Day 175 — Rolf begins with a Martin Luther King, Jr. quote: “Our aim must never be to defeat or humiliate the white man but to win his friendship and understanding.” Given the hoopla regarding the recent softdrink ad debacle (I think Pepsi Cola?), the bombings and use of chemical warfare in Syria, the beating of refugee in London, and all the other news that pops up on my screen (although I try not to pay attention to it), this quote seems so appropriate today as it did in the 60s. I think of the song lyrics of “so much hate in the world, not enough love to go ’round…,” a song of the 80s. Twenty years pass, and now another 40 and still, we have violence and hatred and fear prevalent in our world.
That’s why I believe today’s reading is so important, and a routine practice along with some form of reflection to make LOVE grow. Last year, I found these words in today’s reading helpful and meaningful with regard to ahisma (today’s theme): “As we begin to honor and care for our bodies, our entire lives begin to change. The sensitivity necessary for us to become conscious of all the ways we act against our own bodies will ultimately teach us to avoid the pitfalls in our everyday lives as well.” Hello!
Now, I sit and year and some change later, modeling and urging and coaching Nina subtly (and probably not so subtly) to love herself, her body, her place in this time and space (maybe not always in the best way, I suppose). Tonight, I sit here and reflect. she is going to Senior Prom (stag). It has been a week of apprehension, negative self-talk, irritability, rage (even), and fear. Ahisma is sometimes the hardest to propegate on a day-to-day basis for women.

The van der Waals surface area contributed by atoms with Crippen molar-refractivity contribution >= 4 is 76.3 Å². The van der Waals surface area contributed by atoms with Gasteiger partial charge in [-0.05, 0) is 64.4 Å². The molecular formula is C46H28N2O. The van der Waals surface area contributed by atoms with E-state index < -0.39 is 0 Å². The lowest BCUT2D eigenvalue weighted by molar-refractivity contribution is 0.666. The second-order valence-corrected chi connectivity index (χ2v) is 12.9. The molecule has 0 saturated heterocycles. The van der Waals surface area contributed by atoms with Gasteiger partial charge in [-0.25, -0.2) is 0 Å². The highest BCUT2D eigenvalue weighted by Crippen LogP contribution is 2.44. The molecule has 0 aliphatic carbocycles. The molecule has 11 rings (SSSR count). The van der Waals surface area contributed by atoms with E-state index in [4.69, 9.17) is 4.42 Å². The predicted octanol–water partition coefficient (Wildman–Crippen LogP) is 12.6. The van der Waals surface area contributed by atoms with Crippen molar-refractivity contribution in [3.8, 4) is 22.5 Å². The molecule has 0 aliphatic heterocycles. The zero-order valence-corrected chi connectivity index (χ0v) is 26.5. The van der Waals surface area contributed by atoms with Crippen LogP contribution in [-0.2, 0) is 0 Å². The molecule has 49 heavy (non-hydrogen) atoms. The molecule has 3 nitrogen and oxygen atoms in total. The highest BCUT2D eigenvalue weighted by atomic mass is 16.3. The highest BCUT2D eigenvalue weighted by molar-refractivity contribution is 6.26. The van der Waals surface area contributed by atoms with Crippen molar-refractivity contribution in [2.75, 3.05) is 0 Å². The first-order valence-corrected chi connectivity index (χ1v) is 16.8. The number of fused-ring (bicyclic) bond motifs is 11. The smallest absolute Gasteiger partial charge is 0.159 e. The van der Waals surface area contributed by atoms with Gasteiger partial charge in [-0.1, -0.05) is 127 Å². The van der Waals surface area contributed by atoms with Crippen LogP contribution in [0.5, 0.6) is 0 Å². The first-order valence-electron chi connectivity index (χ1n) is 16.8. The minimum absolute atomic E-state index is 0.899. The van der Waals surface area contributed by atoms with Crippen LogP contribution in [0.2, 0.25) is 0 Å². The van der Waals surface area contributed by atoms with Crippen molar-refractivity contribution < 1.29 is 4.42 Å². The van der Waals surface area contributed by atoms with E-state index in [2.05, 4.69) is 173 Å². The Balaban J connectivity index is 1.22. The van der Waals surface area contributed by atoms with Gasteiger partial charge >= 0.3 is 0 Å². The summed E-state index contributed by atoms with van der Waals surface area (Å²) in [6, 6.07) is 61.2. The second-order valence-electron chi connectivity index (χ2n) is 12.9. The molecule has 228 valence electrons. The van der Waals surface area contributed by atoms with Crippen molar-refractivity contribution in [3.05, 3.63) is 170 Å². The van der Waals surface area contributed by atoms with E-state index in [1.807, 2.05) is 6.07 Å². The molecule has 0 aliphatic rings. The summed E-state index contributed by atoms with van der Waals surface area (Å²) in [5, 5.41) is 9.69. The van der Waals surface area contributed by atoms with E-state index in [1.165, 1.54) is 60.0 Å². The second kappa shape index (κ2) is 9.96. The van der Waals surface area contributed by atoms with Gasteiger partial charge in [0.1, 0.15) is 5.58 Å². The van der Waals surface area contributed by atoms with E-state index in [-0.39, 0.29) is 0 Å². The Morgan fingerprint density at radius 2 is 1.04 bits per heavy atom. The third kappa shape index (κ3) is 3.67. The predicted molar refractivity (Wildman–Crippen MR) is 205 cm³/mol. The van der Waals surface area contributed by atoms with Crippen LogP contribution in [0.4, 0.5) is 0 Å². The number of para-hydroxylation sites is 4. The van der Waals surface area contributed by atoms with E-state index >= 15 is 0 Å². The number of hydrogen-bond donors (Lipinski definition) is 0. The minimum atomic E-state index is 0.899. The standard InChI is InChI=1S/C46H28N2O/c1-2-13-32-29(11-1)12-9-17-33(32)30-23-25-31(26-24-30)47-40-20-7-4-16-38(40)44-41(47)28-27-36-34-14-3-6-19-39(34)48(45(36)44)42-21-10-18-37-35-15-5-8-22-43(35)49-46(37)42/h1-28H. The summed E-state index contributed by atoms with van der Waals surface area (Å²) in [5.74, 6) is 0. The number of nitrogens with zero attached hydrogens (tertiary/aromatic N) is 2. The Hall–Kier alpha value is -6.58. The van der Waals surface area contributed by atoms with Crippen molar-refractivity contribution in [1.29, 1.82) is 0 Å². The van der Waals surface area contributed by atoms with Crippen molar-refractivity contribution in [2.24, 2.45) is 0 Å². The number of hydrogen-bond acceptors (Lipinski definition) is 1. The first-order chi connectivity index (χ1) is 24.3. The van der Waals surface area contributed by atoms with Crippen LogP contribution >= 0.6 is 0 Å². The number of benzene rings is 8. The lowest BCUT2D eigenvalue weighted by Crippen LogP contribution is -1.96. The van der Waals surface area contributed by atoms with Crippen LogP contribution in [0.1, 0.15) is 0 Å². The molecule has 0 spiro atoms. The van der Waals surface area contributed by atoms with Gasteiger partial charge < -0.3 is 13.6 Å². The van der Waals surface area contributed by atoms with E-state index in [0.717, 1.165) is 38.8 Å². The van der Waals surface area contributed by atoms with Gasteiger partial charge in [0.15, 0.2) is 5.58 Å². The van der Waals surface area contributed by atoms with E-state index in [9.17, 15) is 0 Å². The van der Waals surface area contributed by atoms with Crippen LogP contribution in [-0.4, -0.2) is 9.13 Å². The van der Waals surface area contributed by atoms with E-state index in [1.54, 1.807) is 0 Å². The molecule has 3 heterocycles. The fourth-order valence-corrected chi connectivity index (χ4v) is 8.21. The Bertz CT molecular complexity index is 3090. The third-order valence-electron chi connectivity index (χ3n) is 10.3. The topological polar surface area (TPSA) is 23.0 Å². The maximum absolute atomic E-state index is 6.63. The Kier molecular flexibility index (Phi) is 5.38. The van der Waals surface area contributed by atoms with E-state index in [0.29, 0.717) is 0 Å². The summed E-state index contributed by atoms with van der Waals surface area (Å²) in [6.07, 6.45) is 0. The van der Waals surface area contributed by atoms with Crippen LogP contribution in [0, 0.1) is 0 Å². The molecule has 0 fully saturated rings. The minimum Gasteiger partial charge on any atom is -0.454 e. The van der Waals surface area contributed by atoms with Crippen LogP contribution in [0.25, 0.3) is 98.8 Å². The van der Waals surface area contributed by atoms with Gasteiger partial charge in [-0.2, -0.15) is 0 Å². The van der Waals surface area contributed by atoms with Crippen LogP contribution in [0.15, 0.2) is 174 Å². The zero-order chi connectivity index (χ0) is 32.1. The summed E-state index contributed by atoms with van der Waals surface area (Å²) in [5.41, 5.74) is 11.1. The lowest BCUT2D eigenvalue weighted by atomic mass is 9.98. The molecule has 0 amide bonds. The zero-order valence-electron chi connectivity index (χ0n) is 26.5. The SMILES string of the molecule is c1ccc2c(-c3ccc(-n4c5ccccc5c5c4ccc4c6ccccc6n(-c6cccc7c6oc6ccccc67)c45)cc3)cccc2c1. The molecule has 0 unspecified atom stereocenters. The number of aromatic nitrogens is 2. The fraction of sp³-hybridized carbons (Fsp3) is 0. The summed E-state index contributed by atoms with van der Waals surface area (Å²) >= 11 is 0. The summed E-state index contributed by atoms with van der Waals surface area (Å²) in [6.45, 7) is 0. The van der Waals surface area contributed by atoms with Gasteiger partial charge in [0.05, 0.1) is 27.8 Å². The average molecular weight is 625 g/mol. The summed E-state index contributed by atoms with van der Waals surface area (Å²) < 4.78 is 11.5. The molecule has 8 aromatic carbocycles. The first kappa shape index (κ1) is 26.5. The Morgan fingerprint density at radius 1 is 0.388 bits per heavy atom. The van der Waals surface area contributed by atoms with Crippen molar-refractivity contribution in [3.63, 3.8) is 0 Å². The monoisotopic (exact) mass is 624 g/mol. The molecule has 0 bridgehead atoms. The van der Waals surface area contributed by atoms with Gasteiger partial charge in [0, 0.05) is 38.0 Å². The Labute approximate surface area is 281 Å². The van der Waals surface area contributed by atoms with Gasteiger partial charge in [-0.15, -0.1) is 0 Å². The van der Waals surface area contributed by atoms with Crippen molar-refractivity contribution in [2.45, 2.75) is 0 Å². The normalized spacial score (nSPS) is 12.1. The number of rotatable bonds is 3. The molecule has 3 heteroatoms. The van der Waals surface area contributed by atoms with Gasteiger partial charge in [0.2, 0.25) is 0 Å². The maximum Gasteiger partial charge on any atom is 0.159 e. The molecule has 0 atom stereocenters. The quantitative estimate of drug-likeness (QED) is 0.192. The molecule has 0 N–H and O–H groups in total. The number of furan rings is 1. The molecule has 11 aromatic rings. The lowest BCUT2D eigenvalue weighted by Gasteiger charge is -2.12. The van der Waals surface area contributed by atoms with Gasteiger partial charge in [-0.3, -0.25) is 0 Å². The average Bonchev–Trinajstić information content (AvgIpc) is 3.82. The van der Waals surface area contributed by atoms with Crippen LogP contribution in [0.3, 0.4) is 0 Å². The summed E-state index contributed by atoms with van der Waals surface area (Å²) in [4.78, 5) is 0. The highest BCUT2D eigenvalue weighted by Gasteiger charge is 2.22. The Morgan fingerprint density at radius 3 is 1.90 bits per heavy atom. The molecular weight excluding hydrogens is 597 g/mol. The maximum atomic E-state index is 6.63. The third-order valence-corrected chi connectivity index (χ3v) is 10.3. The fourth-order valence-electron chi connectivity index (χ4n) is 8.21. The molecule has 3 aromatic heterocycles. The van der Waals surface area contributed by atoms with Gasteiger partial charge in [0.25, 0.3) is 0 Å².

Rolf writes “As we explore our relationships with our bodies, we see the imprint of all our other relationships.” Yes! Some of that hot mess is hormones in Nina and some is the way in which she saw me growing up and the words I’ve used. Rolf continues: “We begin to see the true nature of our beliefs concering politics, gender, sex, money, power, and the whole enchilada.”
It is challenging to be nonjudgmental toward the minor incidences of our lives, let alone the major ones. Ahisma is all and it is Love. Love is patient, kind, and does not “defeat or humiliate, but [aims] to befriend and understand.” Rolf’s advice–and it is easy to see this time around–is to practice ahisma on the mat, as it will take “hold slowly, over the course of a number of years.” Because of this, after I drop Nina off at prom, I will be doing a nice long, reflective practice on yogaglo or oneoeight. Fred and Harry are off to his soccer game until later this evening and I will have the opportunity to do this in the quiet of our home. Although I am really looking forward to this celebration of the now and practice of ahisma, but I’m okay with whatever this evening holds, too, because real life is also a practice. Let us practice peace, equinimity, calmness, Love, the whole enchilada.